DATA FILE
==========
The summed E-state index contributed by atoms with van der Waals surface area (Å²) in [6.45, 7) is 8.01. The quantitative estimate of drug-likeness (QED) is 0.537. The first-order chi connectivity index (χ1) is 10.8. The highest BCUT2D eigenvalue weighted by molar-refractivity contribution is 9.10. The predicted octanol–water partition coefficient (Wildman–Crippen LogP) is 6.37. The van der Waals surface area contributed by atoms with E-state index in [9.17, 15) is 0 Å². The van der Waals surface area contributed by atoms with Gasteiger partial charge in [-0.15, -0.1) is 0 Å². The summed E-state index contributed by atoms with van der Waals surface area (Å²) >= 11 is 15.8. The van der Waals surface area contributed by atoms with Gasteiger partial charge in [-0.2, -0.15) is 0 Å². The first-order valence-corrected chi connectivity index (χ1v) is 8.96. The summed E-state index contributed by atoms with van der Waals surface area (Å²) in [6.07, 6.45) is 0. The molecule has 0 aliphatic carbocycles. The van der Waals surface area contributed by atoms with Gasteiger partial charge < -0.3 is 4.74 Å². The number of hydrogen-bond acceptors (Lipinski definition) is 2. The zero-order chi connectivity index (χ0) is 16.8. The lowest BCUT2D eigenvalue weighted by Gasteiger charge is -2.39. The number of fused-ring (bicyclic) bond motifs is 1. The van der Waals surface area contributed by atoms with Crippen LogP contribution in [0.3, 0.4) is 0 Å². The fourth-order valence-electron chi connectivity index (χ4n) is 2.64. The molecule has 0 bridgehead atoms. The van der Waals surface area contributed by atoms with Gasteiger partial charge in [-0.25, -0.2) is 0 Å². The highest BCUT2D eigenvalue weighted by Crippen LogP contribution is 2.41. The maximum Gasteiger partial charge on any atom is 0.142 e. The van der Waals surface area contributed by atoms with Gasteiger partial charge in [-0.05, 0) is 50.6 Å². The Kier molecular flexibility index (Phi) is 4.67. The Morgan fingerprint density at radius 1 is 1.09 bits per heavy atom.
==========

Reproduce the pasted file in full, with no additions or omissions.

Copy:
The summed E-state index contributed by atoms with van der Waals surface area (Å²) in [6.45, 7) is 8.01. The quantitative estimate of drug-likeness (QED) is 0.537. The first-order chi connectivity index (χ1) is 10.8. The highest BCUT2D eigenvalue weighted by molar-refractivity contribution is 9.10. The predicted octanol–water partition coefficient (Wildman–Crippen LogP) is 6.37. The van der Waals surface area contributed by atoms with E-state index in [9.17, 15) is 0 Å². The van der Waals surface area contributed by atoms with Gasteiger partial charge in [-0.15, -0.1) is 0 Å². The summed E-state index contributed by atoms with van der Waals surface area (Å²) >= 11 is 15.8. The van der Waals surface area contributed by atoms with Gasteiger partial charge in [-0.2, -0.15) is 0 Å². The first-order valence-corrected chi connectivity index (χ1v) is 8.96. The summed E-state index contributed by atoms with van der Waals surface area (Å²) in [6.07, 6.45) is 0. The molecule has 0 aliphatic carbocycles. The van der Waals surface area contributed by atoms with Gasteiger partial charge < -0.3 is 4.74 Å². The number of hydrogen-bond acceptors (Lipinski definition) is 2. The zero-order chi connectivity index (χ0) is 16.8. The lowest BCUT2D eigenvalue weighted by Gasteiger charge is -2.39. The number of fused-ring (bicyclic) bond motifs is 1. The van der Waals surface area contributed by atoms with Crippen LogP contribution in [0.3, 0.4) is 0 Å². The fourth-order valence-electron chi connectivity index (χ4n) is 2.64. The molecule has 0 bridgehead atoms. The van der Waals surface area contributed by atoms with Gasteiger partial charge in [-0.25, -0.2) is 0 Å². The highest BCUT2D eigenvalue weighted by Crippen LogP contribution is 2.41. The maximum Gasteiger partial charge on any atom is 0.142 e. The van der Waals surface area contributed by atoms with Gasteiger partial charge in [-0.05, 0) is 50.6 Å². The Kier molecular flexibility index (Phi) is 4.67. The Morgan fingerprint density at radius 1 is 1.09 bits per heavy atom.